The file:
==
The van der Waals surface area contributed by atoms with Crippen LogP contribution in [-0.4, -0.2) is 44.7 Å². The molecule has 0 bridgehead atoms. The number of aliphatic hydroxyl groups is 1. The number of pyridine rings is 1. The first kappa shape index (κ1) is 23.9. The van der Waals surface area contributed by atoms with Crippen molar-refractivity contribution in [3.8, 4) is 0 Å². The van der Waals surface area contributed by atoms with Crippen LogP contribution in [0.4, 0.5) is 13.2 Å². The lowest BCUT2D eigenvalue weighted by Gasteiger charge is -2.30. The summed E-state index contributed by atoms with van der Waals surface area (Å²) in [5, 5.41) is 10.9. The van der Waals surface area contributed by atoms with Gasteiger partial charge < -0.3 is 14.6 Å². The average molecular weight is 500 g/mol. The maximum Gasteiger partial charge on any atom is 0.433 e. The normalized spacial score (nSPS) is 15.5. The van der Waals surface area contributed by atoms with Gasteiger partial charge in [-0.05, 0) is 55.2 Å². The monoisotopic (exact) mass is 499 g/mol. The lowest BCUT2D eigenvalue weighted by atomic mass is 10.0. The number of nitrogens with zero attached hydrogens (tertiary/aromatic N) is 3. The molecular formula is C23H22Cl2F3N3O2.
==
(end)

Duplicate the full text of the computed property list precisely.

The van der Waals surface area contributed by atoms with Crippen LogP contribution in [-0.4, -0.2) is 44.7 Å². The molecule has 0 bridgehead atoms. The number of aliphatic hydroxyl groups is 1. The number of pyridine rings is 1. The first kappa shape index (κ1) is 23.9. The van der Waals surface area contributed by atoms with Crippen molar-refractivity contribution in [3.8, 4) is 0 Å². The van der Waals surface area contributed by atoms with Crippen LogP contribution in [0.4, 0.5) is 13.2 Å². The lowest BCUT2D eigenvalue weighted by Gasteiger charge is -2.30. The summed E-state index contributed by atoms with van der Waals surface area (Å²) in [5, 5.41) is 10.9. The van der Waals surface area contributed by atoms with Gasteiger partial charge < -0.3 is 14.6 Å². The average molecular weight is 500 g/mol. The maximum Gasteiger partial charge on any atom is 0.433 e. The normalized spacial score (nSPS) is 15.5. The van der Waals surface area contributed by atoms with Gasteiger partial charge in [-0.05, 0) is 55.2 Å². The monoisotopic (exact) mass is 499 g/mol. The lowest BCUT2D eigenvalue weighted by atomic mass is 10.0. The number of nitrogens with zero attached hydrogens (tertiary/aromatic N) is 3. The molecular formula is C23H22Cl2F3N3O2.